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Providing evidence to improve practice

Individual study: Response of medium- and large-sized terrestrial fauna to corridor restoration along the middle Sacramento River

Published source details

Derugin V.V., Silveira J.G., Golet G.H. & LeBuhn G. (2016) Response of medium- and large-sized terrestrial fauna to corridor restoration along the middle Sacramento River. Restoration Ecology, 24, 128-136


This study is summarised as evidence for the intervention(s) shown on the right. The icon shows which synopsis it is relevant to.

Restore or create forest Terrestrial Mammal Conservation

A replicated, site comparison study in 2010–2012 of 16 riparian forest sites in California, USA (Derugin et al. 2016) found that restored riparian forest areas were visited more by carnivores than were remnant forests when restored areas were newly established, but not subsequently, whilst restored areas were not visited more frequently by black-tailed deer Odocoileus hemionus columbianus. More mammalian carnivore species were detected in young restored forests (3.4/plot) than in remnant forests (1.8/plot) but neither figure differed from that in old restored forests (2.1/plot). Coyotes Canis latrans made more visits to young restored forests than to remnant forests (data not presented). No differences were detected between visit rates to the three forest stages for raccoon Procyon lotor, bobcat Felis rufus or black-tailed deer. Five young restored forests (restored in 2003–2007), six old restored forests (restored in 1991–2001) and five natural forest remnants were sampled. Camera traps were operated over two consecutive years in December–March and May–July, starting in December 2010 and finishing in July 2012.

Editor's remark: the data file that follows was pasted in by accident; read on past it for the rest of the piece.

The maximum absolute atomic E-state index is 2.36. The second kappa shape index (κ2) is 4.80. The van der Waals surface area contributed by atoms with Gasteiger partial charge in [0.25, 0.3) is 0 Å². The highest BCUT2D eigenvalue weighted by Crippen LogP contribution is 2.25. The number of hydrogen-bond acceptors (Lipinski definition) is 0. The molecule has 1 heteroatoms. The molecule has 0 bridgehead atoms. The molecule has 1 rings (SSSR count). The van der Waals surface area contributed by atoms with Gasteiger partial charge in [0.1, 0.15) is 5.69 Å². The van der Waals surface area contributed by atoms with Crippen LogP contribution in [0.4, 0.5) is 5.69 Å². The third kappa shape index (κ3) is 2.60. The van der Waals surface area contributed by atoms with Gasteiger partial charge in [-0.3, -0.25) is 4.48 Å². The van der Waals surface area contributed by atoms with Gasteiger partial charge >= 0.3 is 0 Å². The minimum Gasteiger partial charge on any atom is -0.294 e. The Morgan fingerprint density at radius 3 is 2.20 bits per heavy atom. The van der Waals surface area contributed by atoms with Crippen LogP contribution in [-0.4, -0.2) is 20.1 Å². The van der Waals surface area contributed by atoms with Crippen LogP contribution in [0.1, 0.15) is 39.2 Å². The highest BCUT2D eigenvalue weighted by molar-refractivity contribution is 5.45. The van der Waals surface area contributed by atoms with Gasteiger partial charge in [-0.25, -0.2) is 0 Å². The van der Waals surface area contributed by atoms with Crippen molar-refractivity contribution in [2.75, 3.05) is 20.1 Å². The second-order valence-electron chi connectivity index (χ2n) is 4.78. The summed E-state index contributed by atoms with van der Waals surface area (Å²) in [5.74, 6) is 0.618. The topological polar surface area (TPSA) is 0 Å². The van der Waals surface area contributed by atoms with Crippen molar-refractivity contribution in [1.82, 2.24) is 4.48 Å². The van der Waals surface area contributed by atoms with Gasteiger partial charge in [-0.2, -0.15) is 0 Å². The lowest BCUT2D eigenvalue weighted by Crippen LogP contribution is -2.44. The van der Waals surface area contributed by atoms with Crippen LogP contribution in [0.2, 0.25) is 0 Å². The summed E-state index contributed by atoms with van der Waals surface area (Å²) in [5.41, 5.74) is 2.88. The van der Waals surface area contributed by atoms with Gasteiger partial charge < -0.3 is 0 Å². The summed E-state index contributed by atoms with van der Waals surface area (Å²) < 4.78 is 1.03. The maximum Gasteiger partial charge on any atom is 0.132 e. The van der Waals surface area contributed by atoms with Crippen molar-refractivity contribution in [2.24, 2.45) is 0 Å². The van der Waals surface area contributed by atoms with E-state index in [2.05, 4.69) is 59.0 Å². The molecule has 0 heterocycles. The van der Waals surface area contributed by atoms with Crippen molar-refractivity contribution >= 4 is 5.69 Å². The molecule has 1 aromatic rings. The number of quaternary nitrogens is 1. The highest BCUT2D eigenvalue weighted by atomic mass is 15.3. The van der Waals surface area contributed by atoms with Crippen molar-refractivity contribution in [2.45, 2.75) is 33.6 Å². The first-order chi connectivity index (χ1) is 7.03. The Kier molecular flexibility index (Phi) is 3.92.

(Summarised by Nick Littlewood)

Other biodiversity: Restore habitat along watercourses Mediterranean Farmland

A replicated site comparison in 2010–2012 in riparian forests along the Sacramento River, California, USA, found similar numbers of birds and mammals in restored and remnant forests. Birds and Mammals: Overall, similar numbers of species were found in restored or remnant forests (4–5 vs 4). More species were found in restored forests, compared to remnant forests, in the wet seasons (4–5 vs 2), but not in the dry seasons (3–5 vs 3). More predator species were found in young restored forests, compared to remnant forests (1.9 times as many species as in remnant forests). Most animals were black-tailed deer Odocoileus hemionus columbianus (66% of all observations) or wild turkeys Meleagris gallopavo (21%). Most predators were raccoons Procyon lotor (8% of all observations), coyotes Canis latrans (4%), or bobcats Felis rufus (1%). Methods: All sites were part of The Nature Conservancy’s Sacramento River Project. Camera traps were set along a 100 km section of the river in restored forests (young: restored in 2003–2007, five sites; old: restored in 1991–2000, six sites) or remnant forests (five sites). Sites were 5.34 km apart, on average. Camera traps (2.1 m height) were placed on trees at each site, near animal signs (tracks, scat, or scratch marks). Cameras were visited every 1–1.5 months.